Bonser.—Arthur Howard Bonser, Forest Lodge, Sutton-in-Ashfield; son of the late William Bonser; born at Sutton-in-Ashfield, April 14th, 1855; educated at Queen Elizabeth's Grammar School, Mansfield; Associate of the Royal College of Organists. Organist and choirmaster of St. Peter's Parish Church, Mansfield; member of Sutton-in-Ashfield Urban Council for the past eighteen years (twice its Chairman); Vice-Chairman of Mansfield Board of Guardians for the eleventh year, having been on the Board fifteen years; member of the Nottinghamshire County Council (Sutton-in-Ashfield, West Ward) for ten years past; Secretary of the Ashfield Lodge, No. 2412, Freemasons; a Past Master and Past Provincial Grand Junior Warden of Nottinghamshire; Representative Governor of Brunt's Technical Schools, Mansfield, upon nomination of the County Council; a Manager of the Sutton-in-Ashfield National Schools. Married Alice, daughter of the late Samuel Sims, of Holloway, Derbyshire.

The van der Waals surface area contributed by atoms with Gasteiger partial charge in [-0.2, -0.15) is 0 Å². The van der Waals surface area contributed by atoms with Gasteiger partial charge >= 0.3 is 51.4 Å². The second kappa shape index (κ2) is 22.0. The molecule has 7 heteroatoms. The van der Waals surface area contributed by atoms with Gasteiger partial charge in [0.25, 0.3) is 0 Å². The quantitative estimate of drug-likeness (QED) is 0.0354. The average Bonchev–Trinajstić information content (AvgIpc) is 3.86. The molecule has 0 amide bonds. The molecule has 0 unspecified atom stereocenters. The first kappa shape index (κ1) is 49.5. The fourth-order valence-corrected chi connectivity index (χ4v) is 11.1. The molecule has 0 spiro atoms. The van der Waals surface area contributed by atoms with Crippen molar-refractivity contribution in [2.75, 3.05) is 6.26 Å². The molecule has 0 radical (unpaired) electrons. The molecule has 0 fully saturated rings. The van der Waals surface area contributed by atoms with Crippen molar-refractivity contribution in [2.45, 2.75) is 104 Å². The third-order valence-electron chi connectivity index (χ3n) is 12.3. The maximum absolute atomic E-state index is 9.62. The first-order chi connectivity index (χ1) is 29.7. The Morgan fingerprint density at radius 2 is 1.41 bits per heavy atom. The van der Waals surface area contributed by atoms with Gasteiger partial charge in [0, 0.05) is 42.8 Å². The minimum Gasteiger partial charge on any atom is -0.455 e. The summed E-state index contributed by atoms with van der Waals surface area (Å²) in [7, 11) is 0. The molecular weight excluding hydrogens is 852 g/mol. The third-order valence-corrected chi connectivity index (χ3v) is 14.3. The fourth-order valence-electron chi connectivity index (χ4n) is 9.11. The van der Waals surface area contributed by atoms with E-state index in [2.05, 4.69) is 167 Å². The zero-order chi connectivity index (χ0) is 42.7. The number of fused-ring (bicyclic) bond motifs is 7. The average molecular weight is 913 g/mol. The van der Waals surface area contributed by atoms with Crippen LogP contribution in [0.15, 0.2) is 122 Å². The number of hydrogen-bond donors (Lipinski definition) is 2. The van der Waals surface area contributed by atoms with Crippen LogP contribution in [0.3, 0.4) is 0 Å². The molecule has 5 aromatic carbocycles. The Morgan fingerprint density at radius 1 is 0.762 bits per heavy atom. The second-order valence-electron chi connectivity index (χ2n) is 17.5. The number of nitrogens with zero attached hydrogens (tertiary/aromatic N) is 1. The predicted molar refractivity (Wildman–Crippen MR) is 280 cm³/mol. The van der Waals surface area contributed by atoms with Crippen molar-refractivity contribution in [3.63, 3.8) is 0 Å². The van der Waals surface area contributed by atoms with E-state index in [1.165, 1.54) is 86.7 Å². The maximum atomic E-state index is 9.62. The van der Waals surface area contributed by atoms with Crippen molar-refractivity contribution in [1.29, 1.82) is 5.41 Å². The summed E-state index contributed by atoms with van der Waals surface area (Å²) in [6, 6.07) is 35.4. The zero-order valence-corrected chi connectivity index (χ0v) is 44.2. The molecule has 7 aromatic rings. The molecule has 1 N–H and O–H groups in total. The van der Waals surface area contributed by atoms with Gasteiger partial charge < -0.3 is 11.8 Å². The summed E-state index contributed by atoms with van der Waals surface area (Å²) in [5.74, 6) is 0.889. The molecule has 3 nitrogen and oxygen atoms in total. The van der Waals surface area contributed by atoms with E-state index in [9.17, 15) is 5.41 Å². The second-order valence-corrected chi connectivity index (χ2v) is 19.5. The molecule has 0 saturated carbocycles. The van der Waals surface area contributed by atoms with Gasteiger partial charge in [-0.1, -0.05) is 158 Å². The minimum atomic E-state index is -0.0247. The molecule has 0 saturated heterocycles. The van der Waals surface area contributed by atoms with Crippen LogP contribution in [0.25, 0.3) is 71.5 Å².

Gibbs.—Harold Edwin Gibbs, 26, Regent Street, Nottingham; son of William and Marion Gibbs; born August 2nd, 1868, at Rustington, Sussex; educated at a private school, and by the Rev. Charles Rumball, Vicar of Littlehampton; entered the Choir School of St. Nicholas, Arundel, in 1878, remaining until 1883, under the Rev. George Arbuthnot (Vicar), and Edward Bartlett, F.R.C.O. Principal of the Nottingham College of Music, which was founded in 1863 by Mrs. Bowman Hart, sister of John Farmer, of Balliol College, Oxford, since 1897; formerly resident pupil of Professor William Stevenson Hoyte, R.A.M., R.C.M., and Guildhall, Director of the Choir at All Saints Church, St. Margaret Street, W., 1887-90; Organist and Director of the Choir of St. Mark's Church, Marylebone Road, W., 1894-96; afterwards worked at various centres to further the cause of Ecclesiastical music (Plane Chant), according to the method of Solesmes, province of Sarthe, France, which abbey he visited for the purpose of study in 1894; instituted the Nottingham Plane Chant Choir, which did considerable work at the recent Church Congresses at Nottingham, 1897, Bradford, 1898, and Newcastle-on-Tyne, 1900; Professor at the London Organ School, 1901: Music Master of the Nottingham High School since 1897; Director of the Choir of St. Albans Church, Nottingham, since 1898, and of St. Philip's Church, Newcastle-on-Tyne, since 1900; professor of vocal physiology, voice production and cultivation, the art of singing, also of instrumental music on essentially classical lines; the introducer to Nottingham of the Clavier system of pianoforte practice, and an enthusiast regarding its merits; the Nottingham College of Music has over 200 pupils.